“Did you get my message?” “No, how strange!” Yes, I did. “Sorry, I just didn’t find the time to return your call.” I spent 3 hours binging on Netflix last night. “I lost your number.” Liar liar pants on fire.
I am absolutely terrible at returning phone calls, but it isn’t because I’m forgetful or lazy or selfish. It takes more physical energy than I often have to do so.
Before I make a phone call, any phone call not to my husband in fact, I have to gear up. I have to breathe deeply and repeat to myself over and over again what I’m going to say. For me, phone calls are anxiety inducing. I mean, a lot of things induce anxiety for me, but phone calls are high on the list.
You see, phone calls are filled with the worst parts of social interactions: chit chat, hesitations, and miscommunication. Add in bilateral hearing loss, and it’s the stuff of nightmares. It’s impossible to read whether the person on the other end of the line is getting ready to say something, done speaking, or just taking a sip of water. There are no facial expressions to read as to whether or not I’ve made a fool of myself or not.
I asked my fellow Literally, Darling writers if they had similar feelings and it turns out they did! Below are their own experiences.
Phone calls are the worst. I am so much better if I can communicate via writing. Although, various jobs have stripped away most of my phone anxiety over the years. Sometimes you just have to make a phone call. But there is still one problem that plagues me to this day that I cannot work around: I sound exactly like my mom on the phone.
We do not sound the same in person, but for some reason the phone makes us sound identical. I have had too many awkward conversations to count with people who assume I’m my mom and don’t understand when I try to politely explain that I am not. Even clearly answering the phone by saying, “Stough residence, this is Maggie speaking,” has done little to remedy the situation. Most people seem to ignore it, despite the fact that I’ve never heard my mom answer the phone so formally.
But now that I am living on my own and can decide whether or not to answer a phone call from an unknown number and don’t have to worry about being mistaken for my mom, phone calls aren’t so bad. I still prefer emails and texts.
I’ve been terrified to make phone calls since I was old enough to have a phone. I’m not sure what it is about being on a phone that is so much worse than meeting someone in person or sending an email — it makes me feel vulnerable and exposed. I’ve tried volunteering on hotlines, calling someone every time I have something to say, every trick in the book. Nothing calms my nerves about making a phone call.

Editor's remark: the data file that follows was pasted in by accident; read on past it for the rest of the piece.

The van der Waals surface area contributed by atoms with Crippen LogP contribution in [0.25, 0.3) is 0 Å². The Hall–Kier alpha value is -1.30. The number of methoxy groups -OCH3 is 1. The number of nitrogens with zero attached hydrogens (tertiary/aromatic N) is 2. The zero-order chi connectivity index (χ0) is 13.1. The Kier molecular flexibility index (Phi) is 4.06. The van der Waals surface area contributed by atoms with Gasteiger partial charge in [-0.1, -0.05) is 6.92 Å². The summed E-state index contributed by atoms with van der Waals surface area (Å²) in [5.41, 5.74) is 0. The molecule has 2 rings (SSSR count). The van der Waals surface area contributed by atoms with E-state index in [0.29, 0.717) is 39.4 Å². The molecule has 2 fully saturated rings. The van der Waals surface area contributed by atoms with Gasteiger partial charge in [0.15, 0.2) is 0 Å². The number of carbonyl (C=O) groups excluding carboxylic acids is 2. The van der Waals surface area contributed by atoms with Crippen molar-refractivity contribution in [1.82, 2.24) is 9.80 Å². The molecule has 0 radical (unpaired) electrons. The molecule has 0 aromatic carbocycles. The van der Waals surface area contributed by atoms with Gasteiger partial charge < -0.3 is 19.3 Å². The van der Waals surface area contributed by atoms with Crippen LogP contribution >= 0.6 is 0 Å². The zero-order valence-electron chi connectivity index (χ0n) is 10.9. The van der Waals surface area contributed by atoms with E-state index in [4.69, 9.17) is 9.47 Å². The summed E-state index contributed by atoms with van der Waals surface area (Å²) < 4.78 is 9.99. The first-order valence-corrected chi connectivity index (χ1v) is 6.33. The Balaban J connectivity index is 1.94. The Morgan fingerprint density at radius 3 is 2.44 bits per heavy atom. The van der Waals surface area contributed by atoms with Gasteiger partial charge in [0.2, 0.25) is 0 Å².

Somehow, no matter how many times I register my phone number on the federal “Do Not Call” list, I get almost nothing but phone calls from telemarketers and spammers. This only makes my anxiety even worse because it forces me to answer a phone and tell someone “No, please stop calling me,” while answering the phone waiting for an important phone call. If there is one thing I hate worse in this world than getting on the phone, it’s rejecting someone and telling them to buzz off.
I’m not sure how long it will take to finally get over this fear I have, but until every single appointment and conversation can be done through an online interface, you can find me psyching myself up for an hour before ordering a pizza.
Nothing strikes fear into my heart quite like my phone ringing at work. Now that I’m in my mid-twenties, and three years into a full-time office gig where a phone is several inches from my face at all times, you’d think I’d be over it. But at this point in my life I’m an avowed advocate of written communication, and I don’t think that’s going to change.
I blame it on a lot of different things. Social anxiety. My introverted nature. The years I spent earning an English degree and perfecting the art of writing down my thoughts. The fact that I can’t read your body language or see your face if we’re on the phone–although, quite frankly, I’d much rather read a text or reply to an email than listen to the inflection in someone’s voice, so this last one is mostly a lie.
I think the biggest problem is that phone calls are usually unexpected. I might make a date to call a really good friend on the phone, but I can guarantee that if you catch me unaware, it will go straight to voicemail. I keep my phone on silent 95% of the time, because I hate the thought of it ringing when I’m in the middle of something.
It’s not that I don’t ever want to hear from my friends and family, but I feel an unexpected phone call is almost as bad as someone showing up suddenly on my doorstep. I might be happy to see them, but it would be nice if they’d shoot me a text before showing up.